2015 Sustainable Tourism Summit – Key Takeaways
Miguel Angel Troitiño Vinuesa, Professor at Universidad Complutense de Madrid, expressed concern that the tourism industry is not sufficiently represented in international organizations and institutions.
Helena Rey (UNEP) stressed the importance of collaboration between the different tourism stakeholders – companies, local communities, ministries – who need to work together in order to develop and execute a shared sustainable tourism vision.
Unfortunately, only 34% of countries have a sustainable tourism policy, and most of those fail to implement it due to lack of financing. There is a big gap to fill between marketing and sustainability. Helena Rey
Karmen Mentil of Alpine Pearls impressed her audience with this innovative marketing and sustainability cooperation between destinations across countries, and made us smile at the thought of German tourists voluntarily handing over the keys of their comfortable cars in order to enjoy some healthy, car-free holidays in the European Alps.
Xavier Font, sustainable tourism marketing and communication expert at Leeds Beckett University, emphasized the importance of applying psychology and persuasive communication when communicating sustainability in tourism:
Any business that wants to communicate its sustainability initiatives needs to ask itself, among other, what is the benefit for its clients, which are its marketing objectives, where and when it should communicate, and what its client – guest – needs in any given moment. Xavier Font
Various speakers mentioned the importance of education as key element for sustainable tourism, and as means to promote peace and well-being.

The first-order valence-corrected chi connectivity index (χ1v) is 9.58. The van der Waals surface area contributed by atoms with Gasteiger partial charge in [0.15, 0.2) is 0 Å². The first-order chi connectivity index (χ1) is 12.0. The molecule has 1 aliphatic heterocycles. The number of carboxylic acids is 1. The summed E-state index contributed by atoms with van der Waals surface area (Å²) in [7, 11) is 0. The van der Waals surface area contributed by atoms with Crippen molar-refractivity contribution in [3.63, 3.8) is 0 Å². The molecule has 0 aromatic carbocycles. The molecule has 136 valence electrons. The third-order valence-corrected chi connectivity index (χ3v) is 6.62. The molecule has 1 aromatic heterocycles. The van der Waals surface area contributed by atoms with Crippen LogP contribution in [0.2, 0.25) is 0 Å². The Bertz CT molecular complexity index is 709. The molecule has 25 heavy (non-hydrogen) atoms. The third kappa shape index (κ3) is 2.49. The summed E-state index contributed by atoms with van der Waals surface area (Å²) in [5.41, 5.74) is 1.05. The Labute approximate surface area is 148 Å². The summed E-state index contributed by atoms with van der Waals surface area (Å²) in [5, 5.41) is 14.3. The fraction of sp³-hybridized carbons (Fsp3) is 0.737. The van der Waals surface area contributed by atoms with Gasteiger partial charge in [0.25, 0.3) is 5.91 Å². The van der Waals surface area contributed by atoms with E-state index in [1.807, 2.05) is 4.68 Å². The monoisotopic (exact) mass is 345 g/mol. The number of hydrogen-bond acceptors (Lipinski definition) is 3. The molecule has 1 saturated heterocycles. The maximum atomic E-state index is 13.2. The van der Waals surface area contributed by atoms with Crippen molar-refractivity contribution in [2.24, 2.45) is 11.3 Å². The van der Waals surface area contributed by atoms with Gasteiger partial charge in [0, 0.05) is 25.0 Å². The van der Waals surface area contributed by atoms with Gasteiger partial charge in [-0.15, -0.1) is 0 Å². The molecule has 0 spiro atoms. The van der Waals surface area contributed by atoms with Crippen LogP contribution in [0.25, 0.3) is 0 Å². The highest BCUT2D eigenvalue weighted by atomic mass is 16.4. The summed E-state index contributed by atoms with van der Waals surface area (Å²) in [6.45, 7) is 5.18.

Hebert Hamele, founder of the European Network for Sustainable Tourism ECOTRANS, urged those present to make use of the information and tools already available – no need ‘to reinvent the wheel’.
One of his latest projects within the network DestiNet are the Green Travel Maps, aimed at helping tourism marketing organizations.
Cipriano Marín, Secretary General of the first International Conference on Sustainable Tourism (1995 in Lanzarote) and coordinator of the Biosphere Smart initiative, emphasized that every destination is different and needs indicators which are adapted to its specific requirements and accessible to all stakeholders.
One of the key ideas discussed during the Summit was that destinations need to first focus on creating and developing a sustainable destination which is livable for residents alike (a process known as place branding, which includes place making and place management).
After all, if a destination is attractive for its inhabitants, it will also be attractive for travellers and visitors.
If interested in the topic, we invite you to explore The Place Brand Observer, where you’ll find information on place branding – the process of creating a destination’s brand and reputation.